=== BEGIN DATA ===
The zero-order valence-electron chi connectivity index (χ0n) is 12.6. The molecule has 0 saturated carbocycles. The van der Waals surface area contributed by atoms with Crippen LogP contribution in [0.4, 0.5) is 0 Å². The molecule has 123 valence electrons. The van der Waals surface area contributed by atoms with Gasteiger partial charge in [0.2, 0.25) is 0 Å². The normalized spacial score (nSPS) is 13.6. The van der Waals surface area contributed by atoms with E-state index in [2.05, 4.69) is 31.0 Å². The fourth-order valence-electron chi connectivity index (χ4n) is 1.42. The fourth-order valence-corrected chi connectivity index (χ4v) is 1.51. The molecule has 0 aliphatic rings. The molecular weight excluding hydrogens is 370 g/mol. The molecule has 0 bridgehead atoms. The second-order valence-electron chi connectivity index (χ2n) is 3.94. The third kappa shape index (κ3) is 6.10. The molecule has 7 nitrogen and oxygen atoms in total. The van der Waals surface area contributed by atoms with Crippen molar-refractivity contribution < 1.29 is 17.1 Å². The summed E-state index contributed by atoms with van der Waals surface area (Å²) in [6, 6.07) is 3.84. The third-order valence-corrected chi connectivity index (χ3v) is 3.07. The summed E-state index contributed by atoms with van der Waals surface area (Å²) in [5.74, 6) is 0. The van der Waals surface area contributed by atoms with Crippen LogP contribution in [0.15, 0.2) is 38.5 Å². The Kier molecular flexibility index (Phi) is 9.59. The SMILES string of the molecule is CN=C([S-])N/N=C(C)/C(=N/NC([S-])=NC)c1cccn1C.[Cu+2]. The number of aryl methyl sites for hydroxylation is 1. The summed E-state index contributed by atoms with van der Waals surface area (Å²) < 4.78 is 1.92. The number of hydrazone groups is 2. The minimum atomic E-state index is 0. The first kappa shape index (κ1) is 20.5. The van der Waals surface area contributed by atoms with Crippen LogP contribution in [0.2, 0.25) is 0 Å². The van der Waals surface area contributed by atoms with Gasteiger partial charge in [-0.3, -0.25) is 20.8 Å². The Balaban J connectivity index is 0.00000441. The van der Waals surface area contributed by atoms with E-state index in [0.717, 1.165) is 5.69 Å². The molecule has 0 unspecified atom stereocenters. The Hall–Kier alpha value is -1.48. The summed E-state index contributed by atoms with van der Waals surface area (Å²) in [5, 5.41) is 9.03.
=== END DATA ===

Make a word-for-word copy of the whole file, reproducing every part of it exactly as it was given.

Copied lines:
The zero-order valence-electron chi connectivity index (χ0n) is 12.6. The molecule has 0 saturated carbocycles. The van der Waals surface area contributed by atoms with Crippen LogP contribution in [0.4, 0.5) is 0 Å². The molecule has 123 valence electrons. The van der Waals surface area contributed by atoms with Gasteiger partial charge in [0.2, 0.25) is 0 Å². The normalized spacial score (nSPS) is 13.6. The van der Waals surface area contributed by atoms with E-state index in [2.05, 4.69) is 31.0 Å². The fourth-order valence-electron chi connectivity index (χ4n) is 1.42. The fourth-order valence-corrected chi connectivity index (χ4v) is 1.51. The molecule has 0 aliphatic rings. The molecular weight excluding hydrogens is 370 g/mol. The molecule has 0 bridgehead atoms. The second-order valence-electron chi connectivity index (χ2n) is 3.94. The third kappa shape index (κ3) is 6.10. The molecule has 7 nitrogen and oxygen atoms in total. The van der Waals surface area contributed by atoms with Crippen molar-refractivity contribution < 1.29 is 17.1 Å². The summed E-state index contributed by atoms with van der Waals surface area (Å²) in [6, 6.07) is 3.84. The third-order valence-corrected chi connectivity index (χ3v) is 3.07. The summed E-state index contributed by atoms with van der Waals surface area (Å²) in [5.74, 6) is 0. The van der Waals surface area contributed by atoms with Crippen LogP contribution in [0.15, 0.2) is 38.5 Å². The Kier molecular flexibility index (Phi) is 9.59. The SMILES string of the molecule is CN=C([S-])N/N=C(C)/C(=N/NC([S-])=NC)c1cccn1C.[Cu+2]. The number of aryl methyl sites for hydroxylation is 1. The summed E-state index contributed by atoms with van der Waals surface area (Å²) < 4.78 is 1.92. The number of hydrazone groups is 2. The minimum atomic E-state index is 0. The first kappa shape index (κ1) is 20.5. The van der Waals surface area contributed by atoms with Crippen LogP contribution in [0.2, 0.25) is 0 Å². The van der Waals surface area contributed by atoms with Gasteiger partial charge in [-0.3, -0.25) is 20.8 Å². The Balaban J connectivity index is 0.00000441. The van der Waals surface area contributed by atoms with E-state index in [0.717, 1.165) is 5.69 Å². The molecule has 0 unspecified atom stereocenters. The Hall–Kier alpha value is -1.48. The summed E-state index contributed by atoms with van der Waals surface area (Å²) in [5, 5.41) is 9.03.